Bryony: Reading your last piece of writing, I was struck by an idea that I too have been exploring for some time; can liveness have an origin? Can it is exist as a youthful exercise where we stand blindfolded at party, desperately trying to pinpoint the tail on the donkey, to try and locate, or isolate the exact moment of liveness? I want to take up your proposition to ruminate further on the origins of liveness, where it might lie, how it might sit or in fact what surfaces it might inhabit. I agree that it can originate in an exchange, in an interaction between people and I do think your ideas here talk to Erika Fischer Lichte’s work on the autopoetic feedback loop, where there is a sustained energy within the bodily co-presence between spectator and performer. Yet, I want to try and push further an idea of the surface, grounds or texture of liveness. To do this, I want to make recourse to a brief, yet mesmerizing anecdote in Alan Read’s recently published (2013) Theatre in the Expanded Field, in which Read takes his daughter to partake in Tino Sehgal’s 2007 work This Progress at the ICA.
Read describes how having left his daughter seven hours earlier with the rest of the children to take part in Sehgal’s work, he then returns to ‘an intense display of play […] with various degrees of faux theatricality and apparently innocent goodwill-brushing of girls’ hair.’ Read continues explaining how ‘amidst all this to-ing and fro-ing, what was inescapable was the floor, which was way too hard for its own good, or indeed for the children playing on it. At one point a boy fell and hit his head quite hard in that slightly sickening thud-like way that adults just don’t do.’ Imagining this moment, I envisage the ICA floor, a brutal sea of solid stone-slab concrete painstakingly in contrast with the infantile, innocent activities taking place around Read and the other parents. Read continues that the floor was the most ‘utterly trapdoor-less floor that you could imagine’, one which offered no ‘means nor hope to broach its impermeability’. Read continues, putting forth that the ICA floor was the exact ‘inversion of Plato’s theatrical volume with its side-long excision opening it out to the world and sun above.’ That is, the ICA floor was opaquely, obliquely and monolithically solid and ‘in the case of the ICA it was the precise quarried density that threw up the resistances on offer that day.’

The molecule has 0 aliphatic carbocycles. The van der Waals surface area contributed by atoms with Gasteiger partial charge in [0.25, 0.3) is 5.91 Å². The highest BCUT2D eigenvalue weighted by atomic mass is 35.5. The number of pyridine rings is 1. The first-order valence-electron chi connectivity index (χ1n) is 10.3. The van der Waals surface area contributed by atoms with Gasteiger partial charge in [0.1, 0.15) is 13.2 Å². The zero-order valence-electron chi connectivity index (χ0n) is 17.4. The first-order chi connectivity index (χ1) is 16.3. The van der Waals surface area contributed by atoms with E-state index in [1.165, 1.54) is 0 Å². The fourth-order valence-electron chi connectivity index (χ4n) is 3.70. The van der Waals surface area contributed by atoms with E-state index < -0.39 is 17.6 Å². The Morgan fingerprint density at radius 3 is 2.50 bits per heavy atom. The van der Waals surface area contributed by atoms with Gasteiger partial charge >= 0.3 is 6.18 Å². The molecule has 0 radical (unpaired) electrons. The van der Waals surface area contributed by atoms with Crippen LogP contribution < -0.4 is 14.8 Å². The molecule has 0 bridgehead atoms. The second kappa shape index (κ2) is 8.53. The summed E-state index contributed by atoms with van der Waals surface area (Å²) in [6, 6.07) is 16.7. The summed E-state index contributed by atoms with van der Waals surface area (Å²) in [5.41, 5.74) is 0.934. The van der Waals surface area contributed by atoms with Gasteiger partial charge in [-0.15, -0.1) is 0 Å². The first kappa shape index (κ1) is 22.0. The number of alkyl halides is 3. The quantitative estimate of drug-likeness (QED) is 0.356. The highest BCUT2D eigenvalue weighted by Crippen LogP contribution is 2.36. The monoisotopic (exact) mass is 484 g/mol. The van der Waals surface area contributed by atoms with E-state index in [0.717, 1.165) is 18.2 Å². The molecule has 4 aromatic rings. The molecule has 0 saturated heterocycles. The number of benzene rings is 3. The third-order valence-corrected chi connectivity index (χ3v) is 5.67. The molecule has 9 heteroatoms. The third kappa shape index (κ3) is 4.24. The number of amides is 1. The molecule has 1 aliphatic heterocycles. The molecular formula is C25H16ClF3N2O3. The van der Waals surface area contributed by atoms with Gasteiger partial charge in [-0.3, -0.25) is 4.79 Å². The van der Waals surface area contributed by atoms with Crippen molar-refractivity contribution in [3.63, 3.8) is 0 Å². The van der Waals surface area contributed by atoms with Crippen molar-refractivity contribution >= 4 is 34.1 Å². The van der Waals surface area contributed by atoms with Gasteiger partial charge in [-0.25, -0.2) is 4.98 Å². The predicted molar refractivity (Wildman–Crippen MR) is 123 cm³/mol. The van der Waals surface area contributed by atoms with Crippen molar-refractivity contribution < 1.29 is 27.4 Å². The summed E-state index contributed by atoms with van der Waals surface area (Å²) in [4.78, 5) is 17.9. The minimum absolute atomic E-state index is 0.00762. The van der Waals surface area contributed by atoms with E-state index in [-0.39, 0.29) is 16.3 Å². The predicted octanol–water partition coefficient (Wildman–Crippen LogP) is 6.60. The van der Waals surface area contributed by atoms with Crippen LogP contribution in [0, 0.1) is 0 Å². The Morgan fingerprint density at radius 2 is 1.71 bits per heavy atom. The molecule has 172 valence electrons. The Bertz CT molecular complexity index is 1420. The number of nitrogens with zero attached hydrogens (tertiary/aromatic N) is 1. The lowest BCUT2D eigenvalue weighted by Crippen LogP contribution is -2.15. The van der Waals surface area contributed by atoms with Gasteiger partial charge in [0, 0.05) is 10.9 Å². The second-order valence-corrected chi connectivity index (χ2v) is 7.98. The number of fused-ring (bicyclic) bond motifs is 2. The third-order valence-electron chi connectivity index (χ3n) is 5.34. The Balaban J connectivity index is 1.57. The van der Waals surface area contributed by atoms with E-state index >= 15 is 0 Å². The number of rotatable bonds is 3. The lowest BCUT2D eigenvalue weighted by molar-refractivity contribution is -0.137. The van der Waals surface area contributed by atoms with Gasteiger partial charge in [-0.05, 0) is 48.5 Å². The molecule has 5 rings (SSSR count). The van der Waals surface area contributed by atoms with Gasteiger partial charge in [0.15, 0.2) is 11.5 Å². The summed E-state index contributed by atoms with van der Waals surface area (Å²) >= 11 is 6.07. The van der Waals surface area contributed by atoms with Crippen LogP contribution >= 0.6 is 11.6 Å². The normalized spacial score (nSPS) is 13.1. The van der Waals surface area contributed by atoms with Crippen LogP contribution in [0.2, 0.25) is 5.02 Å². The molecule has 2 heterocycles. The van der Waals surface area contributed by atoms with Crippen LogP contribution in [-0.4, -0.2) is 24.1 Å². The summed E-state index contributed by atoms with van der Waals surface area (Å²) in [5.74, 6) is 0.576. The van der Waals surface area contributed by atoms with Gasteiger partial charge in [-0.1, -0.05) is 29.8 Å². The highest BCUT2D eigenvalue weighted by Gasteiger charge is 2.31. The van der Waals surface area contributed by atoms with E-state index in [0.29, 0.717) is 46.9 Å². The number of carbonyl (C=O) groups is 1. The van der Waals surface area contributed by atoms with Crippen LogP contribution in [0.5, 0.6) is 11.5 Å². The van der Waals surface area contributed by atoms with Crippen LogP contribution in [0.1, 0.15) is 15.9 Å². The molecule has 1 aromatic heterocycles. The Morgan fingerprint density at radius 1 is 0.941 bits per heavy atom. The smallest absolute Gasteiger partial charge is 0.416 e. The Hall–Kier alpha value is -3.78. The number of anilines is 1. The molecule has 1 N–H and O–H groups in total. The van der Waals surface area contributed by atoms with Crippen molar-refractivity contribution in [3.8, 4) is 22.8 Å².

Read suggests that the resistance thrown up was an inversion of the perhaps expected texture of the stage-theatre-performance set-up. According to Read, staging presumes a certain hollowness. We expect a trap-door, we expect that below the stage there may be a world of props; we expect the hollowness of the ‘sub-stage’. Indeed, in recollecting my actor training as an obedient child, I remember being taught how to walk across the stage so as not to make a sound, so that the hollowness of the stage didn’t reveal the sounding presence of my footsteps. My drama teacher seemed to be teaching me how to counteract or resist the hollowness that predicates stage action; she was teaching me to labour, or resist this by walking silently and slowly.